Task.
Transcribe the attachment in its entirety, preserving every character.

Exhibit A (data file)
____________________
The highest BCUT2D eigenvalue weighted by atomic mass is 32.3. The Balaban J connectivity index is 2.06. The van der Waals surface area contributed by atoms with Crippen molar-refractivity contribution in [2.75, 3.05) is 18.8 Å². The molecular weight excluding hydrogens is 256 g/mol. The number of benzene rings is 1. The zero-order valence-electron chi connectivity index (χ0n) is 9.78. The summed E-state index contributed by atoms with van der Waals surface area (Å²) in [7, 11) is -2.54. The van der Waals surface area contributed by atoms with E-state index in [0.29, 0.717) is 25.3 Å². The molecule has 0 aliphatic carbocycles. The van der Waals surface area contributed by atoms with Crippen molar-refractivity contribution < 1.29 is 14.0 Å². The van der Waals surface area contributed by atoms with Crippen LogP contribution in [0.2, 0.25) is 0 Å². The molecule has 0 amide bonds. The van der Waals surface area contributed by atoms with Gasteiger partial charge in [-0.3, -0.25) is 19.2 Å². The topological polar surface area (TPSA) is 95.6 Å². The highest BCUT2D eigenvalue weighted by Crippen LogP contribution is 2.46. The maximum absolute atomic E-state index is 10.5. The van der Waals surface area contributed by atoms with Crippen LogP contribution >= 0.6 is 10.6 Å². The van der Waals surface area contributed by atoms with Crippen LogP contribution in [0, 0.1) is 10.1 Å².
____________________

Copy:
The highest BCUT2D eigenvalue weighted by atomic mass is 32.3. The Balaban J connectivity index is 2.06. The van der Waals surface area contributed by atoms with Crippen molar-refractivity contribution in [2.75, 3.05) is 18.8 Å². The molecular weight excluding hydrogens is 256 g/mol. The number of benzene rings is 1. The zero-order valence-electron chi connectivity index (χ0n) is 9.78. The summed E-state index contributed by atoms with van der Waals surface area (Å²) in [7, 11) is -2.54. The van der Waals surface area contributed by atoms with E-state index in [0.29, 0.717) is 25.3 Å². The molecule has 0 aliphatic carbocycles. The van der Waals surface area contributed by atoms with Crippen molar-refractivity contribution < 1.29 is 14.0 Å². The van der Waals surface area contributed by atoms with Crippen LogP contribution in [0.2, 0.25) is 0 Å². The molecule has 0 amide bonds. The van der Waals surface area contributed by atoms with Gasteiger partial charge in [-0.3, -0.25) is 19.2 Å². The topological polar surface area (TPSA) is 95.6 Å². The highest BCUT2D eigenvalue weighted by Crippen LogP contribution is 2.46. The maximum absolute atomic E-state index is 10.5. The van der Waals surface area contributed by atoms with Crippen LogP contribution >= 0.6 is 10.6 Å². The van der Waals surface area contributed by atoms with Crippen LogP contribution in [0, 0.1) is 10.1 Å².